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"Count the number of multiples of LCM that evenly divides the GCD." is the same as "Cound the divisors of (GCD/LCM)"
This will make the loop much easier.

Also notice that if (GCD/LCM) is not in integer, the result is 0.

your modification to the above said approach will give wrong answer. as all mulitples of lcm will not evenly divide the gcd. so you will have to check each multiple individually.

## Between Two Sets

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why not

instead of

? Otherwise a very nice solution :)

"Count the number of multiples of LCM that evenly divides the GCD." is the same as "Cound the divisors of (GCD/LCM)" This will make the loop much easier.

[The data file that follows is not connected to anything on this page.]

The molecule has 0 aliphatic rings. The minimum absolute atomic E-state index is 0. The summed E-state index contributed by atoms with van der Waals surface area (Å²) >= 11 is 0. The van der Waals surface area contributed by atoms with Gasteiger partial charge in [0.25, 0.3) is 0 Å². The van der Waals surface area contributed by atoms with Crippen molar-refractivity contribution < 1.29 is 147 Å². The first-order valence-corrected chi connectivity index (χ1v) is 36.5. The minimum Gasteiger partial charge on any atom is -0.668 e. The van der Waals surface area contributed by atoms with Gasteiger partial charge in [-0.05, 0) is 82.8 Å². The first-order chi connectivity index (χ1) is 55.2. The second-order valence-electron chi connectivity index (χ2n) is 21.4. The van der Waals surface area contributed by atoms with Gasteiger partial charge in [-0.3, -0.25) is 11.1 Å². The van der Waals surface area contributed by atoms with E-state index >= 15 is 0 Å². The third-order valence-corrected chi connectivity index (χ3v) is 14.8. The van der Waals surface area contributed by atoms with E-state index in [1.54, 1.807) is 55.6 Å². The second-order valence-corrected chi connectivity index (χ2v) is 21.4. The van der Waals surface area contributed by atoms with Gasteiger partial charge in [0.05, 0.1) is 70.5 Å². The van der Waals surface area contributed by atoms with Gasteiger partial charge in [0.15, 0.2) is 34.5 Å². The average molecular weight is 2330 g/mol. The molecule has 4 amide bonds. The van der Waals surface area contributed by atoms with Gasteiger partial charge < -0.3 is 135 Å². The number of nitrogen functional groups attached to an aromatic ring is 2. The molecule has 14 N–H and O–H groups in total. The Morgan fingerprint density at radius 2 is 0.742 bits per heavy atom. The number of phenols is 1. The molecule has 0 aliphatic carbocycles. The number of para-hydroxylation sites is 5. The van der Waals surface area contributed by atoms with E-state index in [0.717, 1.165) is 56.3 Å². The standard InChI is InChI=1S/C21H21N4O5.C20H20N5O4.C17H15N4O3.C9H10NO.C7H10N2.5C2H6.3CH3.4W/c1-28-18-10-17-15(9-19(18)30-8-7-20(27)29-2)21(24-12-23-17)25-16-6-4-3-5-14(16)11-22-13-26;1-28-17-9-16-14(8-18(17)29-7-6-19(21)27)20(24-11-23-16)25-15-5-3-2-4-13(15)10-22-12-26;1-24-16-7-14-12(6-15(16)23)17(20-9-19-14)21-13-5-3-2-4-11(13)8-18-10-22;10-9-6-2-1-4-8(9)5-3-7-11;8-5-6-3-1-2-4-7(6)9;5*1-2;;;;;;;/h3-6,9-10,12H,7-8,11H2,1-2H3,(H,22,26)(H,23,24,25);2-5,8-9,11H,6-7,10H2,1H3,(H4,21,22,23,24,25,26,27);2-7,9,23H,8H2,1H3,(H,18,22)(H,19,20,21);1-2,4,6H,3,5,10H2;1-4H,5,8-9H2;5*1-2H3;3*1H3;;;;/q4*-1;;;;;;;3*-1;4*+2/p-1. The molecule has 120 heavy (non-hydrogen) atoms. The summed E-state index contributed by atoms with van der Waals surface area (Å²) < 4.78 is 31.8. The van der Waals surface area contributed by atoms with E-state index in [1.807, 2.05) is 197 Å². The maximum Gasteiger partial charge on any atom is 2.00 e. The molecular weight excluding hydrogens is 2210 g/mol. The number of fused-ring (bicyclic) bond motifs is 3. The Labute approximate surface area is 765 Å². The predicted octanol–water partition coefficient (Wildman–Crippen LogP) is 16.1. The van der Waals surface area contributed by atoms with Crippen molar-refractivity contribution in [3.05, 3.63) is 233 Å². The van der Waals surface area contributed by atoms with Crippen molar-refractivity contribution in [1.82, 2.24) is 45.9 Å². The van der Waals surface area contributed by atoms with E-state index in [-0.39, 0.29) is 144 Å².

Also notice that if (GCD/LCM) is not in integer, the result is 0.

How exactly is one different from the other?

My approach was as follows:

n) prime factors, wherenis the total number of prime factors.your modification to the above said approach will give wrong answer. as all mulitples of lcm will not evenly divide the gcd. so you will have to check each multiple individually.

Another suggestion to reduce the number of loop iterations

then double the count and add 1 if i*i==l

For the problem's testcase (f=4, l=16), won't your loop give count as 1 ?

why is it i*i?

because the value of i will be getting doubled for getting next factor easily.

i can only be multiples of lcm(a), that is why j starts at 2 and increases